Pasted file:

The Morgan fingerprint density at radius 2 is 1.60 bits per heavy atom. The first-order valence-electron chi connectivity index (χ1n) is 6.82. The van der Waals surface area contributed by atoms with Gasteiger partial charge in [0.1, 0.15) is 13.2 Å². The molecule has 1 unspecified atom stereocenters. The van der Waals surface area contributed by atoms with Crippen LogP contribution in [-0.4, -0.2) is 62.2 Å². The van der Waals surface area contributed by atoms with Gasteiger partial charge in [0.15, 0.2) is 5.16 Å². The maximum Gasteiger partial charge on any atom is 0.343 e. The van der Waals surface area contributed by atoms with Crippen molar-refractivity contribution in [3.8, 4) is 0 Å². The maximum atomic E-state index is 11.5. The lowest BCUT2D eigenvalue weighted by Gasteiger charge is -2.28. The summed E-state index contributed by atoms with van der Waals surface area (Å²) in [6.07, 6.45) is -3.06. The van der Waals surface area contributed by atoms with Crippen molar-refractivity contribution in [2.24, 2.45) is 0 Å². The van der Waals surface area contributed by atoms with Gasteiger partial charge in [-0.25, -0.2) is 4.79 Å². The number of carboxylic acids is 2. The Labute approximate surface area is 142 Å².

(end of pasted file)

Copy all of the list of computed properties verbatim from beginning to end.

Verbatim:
The Morgan fingerprint density at radius 2 is 1.60 bits per heavy atom. The first-order valence-electron chi connectivity index (χ1n) is 6.82. The van der Waals surface area contributed by atoms with Gasteiger partial charge in [0.1, 0.15) is 13.2 Å². The molecule has 1 unspecified atom stereocenters. The van der Waals surface area contributed by atoms with Crippen LogP contribution in [-0.4, -0.2) is 62.2 Å². The van der Waals surface area contributed by atoms with Gasteiger partial charge in [0.15, 0.2) is 5.16 Å². The maximum Gasteiger partial charge on any atom is 0.343 e. The van der Waals surface area contributed by atoms with Crippen molar-refractivity contribution in [3.8, 4) is 0 Å². The maximum atomic E-state index is 11.5. The lowest BCUT2D eigenvalue weighted by Gasteiger charge is -2.28. The summed E-state index contributed by atoms with van der Waals surface area (Å²) in [6.07, 6.45) is -3.06. The van der Waals surface area contributed by atoms with Crippen molar-refractivity contribution in [2.24, 2.45) is 0 Å². The van der Waals surface area contributed by atoms with Gasteiger partial charge in [-0.25, -0.2) is 4.79 Å². The number of carboxylic acids is 2. The Labute approximate surface area is 142 Å².